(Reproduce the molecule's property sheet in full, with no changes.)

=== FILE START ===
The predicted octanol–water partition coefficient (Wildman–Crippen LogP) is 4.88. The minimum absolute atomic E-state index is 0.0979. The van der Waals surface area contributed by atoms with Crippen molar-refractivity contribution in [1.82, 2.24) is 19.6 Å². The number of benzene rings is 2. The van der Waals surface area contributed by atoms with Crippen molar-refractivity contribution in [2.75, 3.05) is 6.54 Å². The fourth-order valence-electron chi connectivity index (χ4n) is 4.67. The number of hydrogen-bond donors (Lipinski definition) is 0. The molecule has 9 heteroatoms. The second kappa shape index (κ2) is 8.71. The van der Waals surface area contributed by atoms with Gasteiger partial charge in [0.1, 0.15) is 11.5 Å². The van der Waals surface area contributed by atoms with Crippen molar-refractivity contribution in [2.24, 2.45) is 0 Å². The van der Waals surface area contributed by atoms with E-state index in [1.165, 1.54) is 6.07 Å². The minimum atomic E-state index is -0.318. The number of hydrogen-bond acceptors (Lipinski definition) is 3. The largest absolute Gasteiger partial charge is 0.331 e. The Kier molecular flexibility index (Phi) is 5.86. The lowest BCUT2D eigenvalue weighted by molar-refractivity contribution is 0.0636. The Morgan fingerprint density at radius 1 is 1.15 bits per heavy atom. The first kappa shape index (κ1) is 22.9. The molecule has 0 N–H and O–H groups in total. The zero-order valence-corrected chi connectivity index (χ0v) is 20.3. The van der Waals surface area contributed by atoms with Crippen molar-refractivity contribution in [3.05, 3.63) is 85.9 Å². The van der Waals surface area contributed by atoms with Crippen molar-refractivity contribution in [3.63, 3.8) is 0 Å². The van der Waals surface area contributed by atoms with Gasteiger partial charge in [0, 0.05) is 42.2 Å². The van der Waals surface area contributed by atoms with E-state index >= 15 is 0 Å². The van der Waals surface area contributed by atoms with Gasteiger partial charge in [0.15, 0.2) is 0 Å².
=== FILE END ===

The predicted octanol–water partition coefficient (Wildman–Crippen LogP) is 4.88. The minimum absolute atomic E-state index is 0.0979. The van der Waals surface area contributed by atoms with Crippen molar-refractivity contribution in [1.82, 2.24) is 19.6 Å². The number of benzene rings is 2. The van der Waals surface area contributed by atoms with Crippen molar-refractivity contribution in [2.75, 3.05) is 6.54 Å². The fourth-order valence-electron chi connectivity index (χ4n) is 4.67. The number of hydrogen-bond donors (Lipinski definition) is 0. The molecule has 9 heteroatoms. The second kappa shape index (κ2) is 8.71. The van der Waals surface area contributed by atoms with Gasteiger partial charge in [0.1, 0.15) is 11.5 Å². The van der Waals surface area contributed by atoms with Crippen molar-refractivity contribution in [2.24, 2.45) is 0 Å². The van der Waals surface area contributed by atoms with E-state index in [1.165, 1.54) is 6.07 Å². The minimum atomic E-state index is -0.318. The number of hydrogen-bond acceptors (Lipinski definition) is 3. The largest absolute Gasteiger partial charge is 0.331 e. The Kier molecular flexibility index (Phi) is 5.86. The lowest BCUT2D eigenvalue weighted by molar-refractivity contribution is 0.0636. The Morgan fingerprint density at radius 1 is 1.15 bits per heavy atom. The first kappa shape index (κ1) is 22.9. The molecule has 0 N–H and O–H groups in total. The zero-order valence-corrected chi connectivity index (χ0v) is 20.3. The van der Waals surface area contributed by atoms with Crippen molar-refractivity contribution in [3.05, 3.63) is 85.9 Å². The van der Waals surface area contributed by atoms with Crippen molar-refractivity contribution in [3.63, 3.8) is 0 Å². The van der Waals surface area contributed by atoms with Gasteiger partial charge in [0, 0.05) is 42.2 Å². The van der Waals surface area contributed by atoms with E-state index >= 15 is 0 Å². The van der Waals surface area contributed by atoms with Gasteiger partial charge in [0.15, 0.2) is 0 Å².